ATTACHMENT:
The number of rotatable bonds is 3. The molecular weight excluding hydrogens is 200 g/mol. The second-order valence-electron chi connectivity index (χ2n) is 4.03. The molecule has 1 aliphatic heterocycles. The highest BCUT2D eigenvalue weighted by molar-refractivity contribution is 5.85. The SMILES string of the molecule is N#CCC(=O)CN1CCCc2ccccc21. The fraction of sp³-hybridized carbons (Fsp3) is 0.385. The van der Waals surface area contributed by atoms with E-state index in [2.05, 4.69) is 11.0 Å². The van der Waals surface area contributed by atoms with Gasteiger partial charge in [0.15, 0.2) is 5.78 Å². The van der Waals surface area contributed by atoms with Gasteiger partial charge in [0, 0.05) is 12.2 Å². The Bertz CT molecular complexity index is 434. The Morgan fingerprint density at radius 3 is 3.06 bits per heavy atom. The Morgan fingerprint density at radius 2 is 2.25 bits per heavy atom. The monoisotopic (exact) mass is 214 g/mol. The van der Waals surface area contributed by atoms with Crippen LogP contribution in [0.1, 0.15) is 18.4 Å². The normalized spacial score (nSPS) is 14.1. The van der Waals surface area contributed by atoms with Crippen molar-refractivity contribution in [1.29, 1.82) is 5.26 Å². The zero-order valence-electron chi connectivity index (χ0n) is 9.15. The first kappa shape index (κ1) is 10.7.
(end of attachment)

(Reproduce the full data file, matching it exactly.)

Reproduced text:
The number of rotatable bonds is 3. The molecular weight excluding hydrogens is 200 g/mol. The second-order valence-electron chi connectivity index (χ2n) is 4.03. The molecule has 1 aliphatic heterocycles. The highest BCUT2D eigenvalue weighted by molar-refractivity contribution is 5.85. The SMILES string of the molecule is N#CCC(=O)CN1CCCc2ccccc21. The fraction of sp³-hybridized carbons (Fsp3) is 0.385. The van der Waals surface area contributed by atoms with E-state index in [2.05, 4.69) is 11.0 Å². The van der Waals surface area contributed by atoms with Gasteiger partial charge in [0.15, 0.2) is 5.78 Å². The van der Waals surface area contributed by atoms with Gasteiger partial charge in [0, 0.05) is 12.2 Å². The Bertz CT molecular complexity index is 434. The Morgan fingerprint density at radius 3 is 3.06 bits per heavy atom. The Morgan fingerprint density at radius 2 is 2.25 bits per heavy atom. The monoisotopic (exact) mass is 214 g/mol. The van der Waals surface area contributed by atoms with Crippen LogP contribution in [0.1, 0.15) is 18.4 Å². The normalized spacial score (nSPS) is 14.1. The van der Waals surface area contributed by atoms with Crippen molar-refractivity contribution in [1.29, 1.82) is 5.26 Å². The zero-order valence-electron chi connectivity index (χ0n) is 9.15. The first kappa shape index (κ1) is 10.7.